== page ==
Monday, February 21, 2011

Used cartridges

If the vinyl resurgence is really on, why are all the used cartridges on Audiogon described as 'low hours'?

Sunday, February 6, 2011

Gary Moore, guitarist, dies

Blues for GreenyTo say I am saddened by this news would be an understatement but the BBC is reporting this morning that Gary Moore died last night in Spain. No cause of death has been mentioned and the official Moore website is down as I write. Hard to make too much of an audiophile case here but Moore was a really great guitarist even if he tended to overplay some of those blues (though unlike others, he never blanded out in the name of commerce). Seems he's been around all my life, from a wonderkid player in Thin Lizzy to a jazz rocker with Colliseum II,  then later a hard rock and blues player on his own and with others. Ozzy Osbourne famously described him as having 'a face like a welder's bench' but the man could play, and did play with some of the greats (Lynott, Bruce and Baker, Albert Collins, Peter Green etc). George Harrison remarked that Gary's playing made him feel 'like a skiffler' in comparison. Cue up Blues for Greeny and hear some of his tastier licks.  He was only 58. 

Bryston BDA-1 is the real deal

From not listening to a DAC for a decade I find myself spoilt with two in succession. I've been reviewing the Bryston BDA-1 DAC in my system, likely to appear in the March edition of HiFi'Zine. It's impressive and easily beats the EE MiniMax, as it should at almost three times the price. Most importantly, it breathes such life into redbook CDs that it makes SACD obsolete. The EE MiniMax remains a great product, and the one to beat for $750 but the Bryston takes the sound to another level, and partnered with almost any decent player, it produces truly great sound. Before buying a new digital front end in the $2k range, try adding the BDA-1 to your existing rig and give yourself connection options and software upgradeability.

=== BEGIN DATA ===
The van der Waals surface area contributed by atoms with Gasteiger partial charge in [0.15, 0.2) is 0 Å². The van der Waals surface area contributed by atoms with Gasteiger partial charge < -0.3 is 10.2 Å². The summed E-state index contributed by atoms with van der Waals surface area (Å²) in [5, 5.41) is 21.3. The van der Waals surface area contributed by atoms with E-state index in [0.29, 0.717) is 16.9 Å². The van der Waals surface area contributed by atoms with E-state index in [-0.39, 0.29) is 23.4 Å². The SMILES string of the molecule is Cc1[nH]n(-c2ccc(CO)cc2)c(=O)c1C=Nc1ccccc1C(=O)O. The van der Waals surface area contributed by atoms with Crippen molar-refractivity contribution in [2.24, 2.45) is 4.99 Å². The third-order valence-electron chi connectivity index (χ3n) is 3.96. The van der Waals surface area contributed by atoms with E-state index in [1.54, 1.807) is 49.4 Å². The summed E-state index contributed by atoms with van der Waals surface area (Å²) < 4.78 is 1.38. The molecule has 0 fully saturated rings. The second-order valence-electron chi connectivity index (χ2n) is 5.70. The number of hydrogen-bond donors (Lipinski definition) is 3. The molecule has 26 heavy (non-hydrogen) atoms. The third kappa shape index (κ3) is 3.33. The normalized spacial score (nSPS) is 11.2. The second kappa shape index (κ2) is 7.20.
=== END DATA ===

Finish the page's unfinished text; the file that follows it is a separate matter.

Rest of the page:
Friday, February 4, 2011

Tom Fletcher of Nottingham Audio passes almost unnoticed

Just learned this morning the sad news that the man who gave us the Space deck tables and arms, not to mention the Anna Log, and the no-switch motor, passed away last year. Long-term Nottingham dealer, Brian Kurtz of Austin's Sound Mind Audio sent the following note, so well worded that I reproduce it here:

"I just got word that Tom Fletcher, founder of Nottingham Analogue, has passed on.  Tom had backed away from Nottingham Analogue several years ago when cancer had him down; selling the company to a worthy group of individuals who agreed to maintain the company at the highest level of quality (which they have, of course, done) regardless of his condition.  

Tom’s health had improved and he had, at one point, wanted to regain control of the company, but the group to which he’d handed the reins thought it best to keep things as they were, and Tom left to start a new company, Fletcher Audio.  He and I actually spoke a few months back and he was brimming with hope for what was to come.  He was quite enthusiastic about a new turntable and tonearm lineup he was planning, and was hoping to bring them to market sometime in the future after current prototypes were completed.

At 16, Tom was machining turntable parts, and before the age of 20, had a crew of a dozen folks or more, building Nottingham Analogue turntables.  50,000 turntables and 40-plus years later, Nottingham Analogue still makes the best turntables for the money I’ve ever heard. Tom’s gone, but his legacy spins forever, with no power switch J (Tom’s tables are known for their ultra-low-torque motors that require no power switch)."

Thanks Brian, for the words. More can be found at Fletcher Audio's tribute page.